Trendspotter: Leaving or Limiting Medicare?

June 23, 2010

The plain fact is that Medicare accounts for a fifth of the nation’s total healthcare spending. Physicians who turn their backs on that are endangering the long-run financial health of their own practices. And, sooner or later, the government will have to fix the Medicare reimbursement formula.

There’s a whole lot of hand-wringing going on about the failure of Congress to pass a “doc fix” that will permanently avert the threat of a 21 percent cut in Medicare payments. Some recent research shows that the number of physicians who either don’t participate in Medicare or won’t take any more senior patients is on the rise.

But the plain fact is that Medicare accounts for a fifth of the nation’s total healthcare spending. Physicians who turn their backs on that are endangering the long-run financial health of their own practices. And, sooner or later, the government will have to fix the Medicare reimbursement formula.

Concerned about the swelling budget deficit, the best the U.S. Senate could do for physicians last week was to rescind the Medicare cut for six months. The House leadership has said it will not take up the measure - and, while the two chambers try to resolve their differences, physicians’ payments from CMS are up in the air.

In the end, the 21 percent cut will undoubtedly be postponed yet again. The real problems, from doctors’ point of view, are the uncertainty about the future of Medicare reimbursement and the fact that current Medicare payments are nearly 20 percent lower, on average, than private insurance payments. Those issues are driving an increasing number of physicians to drop or limit Medicare business, according to a few recent surveys.

In a poll conducted by the American Academy of Family Physicians, 13 percent of family doctors said they didn’t participate in Medicare last year, compared to 8 percent in 2008 and 6 percent in 2004. The situation is worse among osteopaths, says the American Osteopathic Association: 15 percent don’t treat Medicare patients and 19 percent don’t accept new patients in the government program. The AMA did a study showing that 17 percent of all physicians surveyed restrict the number of Medicare patients in their practice; among primary-care physicians, the figure is an astounding 31 percent.

CMS doesn’t measure how many physicians limit their Medicare practices. But its figures show that 97 percent of doctors still participate in Medicare.

The data from these various surveys suggest that far more physicians are restricting the size of their Medicare panels than are declining to participate in Medicare. In addition, the rising percentage of FPs who have dropped out of Medicare in the AAFP survey, as well as the high proportion of primary-care physicians in the AMA poll who limit their Medicare practices, implies that primary-care doctors are more willing to forgo Medicare revenue than specialists are. That may be because Medicare contributes a larger portion of practice volume to specialists, especially proceduralists and physicians who do a lot of hospital work.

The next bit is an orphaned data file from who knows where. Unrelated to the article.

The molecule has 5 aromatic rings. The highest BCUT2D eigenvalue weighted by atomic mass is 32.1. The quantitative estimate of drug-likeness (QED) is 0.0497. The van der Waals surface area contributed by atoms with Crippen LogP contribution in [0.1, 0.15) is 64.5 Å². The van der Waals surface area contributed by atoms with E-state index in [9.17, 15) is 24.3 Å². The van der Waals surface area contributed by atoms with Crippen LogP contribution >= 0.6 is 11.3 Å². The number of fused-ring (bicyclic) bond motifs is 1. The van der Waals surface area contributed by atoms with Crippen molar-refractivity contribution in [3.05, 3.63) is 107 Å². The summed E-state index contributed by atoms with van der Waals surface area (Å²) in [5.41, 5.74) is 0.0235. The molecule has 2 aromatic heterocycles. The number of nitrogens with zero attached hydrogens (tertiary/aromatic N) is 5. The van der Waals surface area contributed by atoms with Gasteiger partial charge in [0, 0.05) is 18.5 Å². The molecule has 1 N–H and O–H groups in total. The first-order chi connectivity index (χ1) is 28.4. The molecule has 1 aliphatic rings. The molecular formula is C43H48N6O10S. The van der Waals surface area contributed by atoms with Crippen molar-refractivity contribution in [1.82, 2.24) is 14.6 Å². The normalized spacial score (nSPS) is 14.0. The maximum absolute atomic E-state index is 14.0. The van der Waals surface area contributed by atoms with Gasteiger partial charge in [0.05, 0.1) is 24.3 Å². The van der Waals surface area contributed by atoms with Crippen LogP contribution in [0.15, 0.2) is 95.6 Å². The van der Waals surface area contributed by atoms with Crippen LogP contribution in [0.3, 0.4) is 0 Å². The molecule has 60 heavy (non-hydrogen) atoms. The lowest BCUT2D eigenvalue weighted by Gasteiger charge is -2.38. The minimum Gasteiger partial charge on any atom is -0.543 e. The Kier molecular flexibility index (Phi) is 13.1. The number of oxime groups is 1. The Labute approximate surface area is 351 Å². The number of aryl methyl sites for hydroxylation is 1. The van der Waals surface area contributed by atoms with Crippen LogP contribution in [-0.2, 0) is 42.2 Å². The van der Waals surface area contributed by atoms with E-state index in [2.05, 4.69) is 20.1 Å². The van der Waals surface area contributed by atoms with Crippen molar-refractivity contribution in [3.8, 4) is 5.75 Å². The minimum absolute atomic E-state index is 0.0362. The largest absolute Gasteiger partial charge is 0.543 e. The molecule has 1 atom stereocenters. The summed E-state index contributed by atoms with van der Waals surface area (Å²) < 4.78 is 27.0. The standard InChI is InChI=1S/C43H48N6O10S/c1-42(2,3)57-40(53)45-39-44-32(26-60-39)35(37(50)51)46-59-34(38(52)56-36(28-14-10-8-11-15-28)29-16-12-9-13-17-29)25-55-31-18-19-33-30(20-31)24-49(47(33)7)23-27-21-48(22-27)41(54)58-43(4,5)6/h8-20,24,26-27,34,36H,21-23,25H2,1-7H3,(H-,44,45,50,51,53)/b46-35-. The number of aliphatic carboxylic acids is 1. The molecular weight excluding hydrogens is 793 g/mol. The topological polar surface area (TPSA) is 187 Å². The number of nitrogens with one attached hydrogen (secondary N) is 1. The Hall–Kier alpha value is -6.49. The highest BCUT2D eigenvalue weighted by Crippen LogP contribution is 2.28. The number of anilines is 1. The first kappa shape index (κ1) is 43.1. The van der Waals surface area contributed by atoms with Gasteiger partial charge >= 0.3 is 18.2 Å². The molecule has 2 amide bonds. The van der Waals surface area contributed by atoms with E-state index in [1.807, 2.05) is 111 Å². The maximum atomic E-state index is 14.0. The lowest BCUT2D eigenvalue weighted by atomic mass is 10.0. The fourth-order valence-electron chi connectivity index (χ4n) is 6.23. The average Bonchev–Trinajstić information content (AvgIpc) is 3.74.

With primary-care physicians in short supply, perhaps some of them can prosper by taking care only of people below 65 years old and seniors who are willing to pay them out of pocket. But in the long run, the demographic trends predict that neither primary-care doctors nor specialists will do well if they ignore seniors. In fact, the fastest-growing segment of the population, believe it or not, is people over 85. So if doctors say “nyet” to Medicare, they’re going to forgo a lot of potential revenue.

Some physicians, especially those who practice in areas where private plans still pay fairly well, will tell you that they lose money when they see Medicare patients. (Of course, that goes double for Medicaid, but we won’t go into that.) Perhaps that’s true from the viewpoint of opportunity cost: In a busy practice, every patient with low-paying insurance takes time that could be spent with a patient who has better-paying coverage. But again, the trends undercut this argument: Fewer and fewer people have good insurance, while enrollment in the government programs is accelerating. So the trick is to figure out how to build care teams and automate your practice so you can provide better care to everyone at a lower cost.

That’s easier said than done, of course, but it’s what the patient-centered medical home, accountable care organizations, and other current trends are all about. Better find out about them instead of turning your back on Medicare.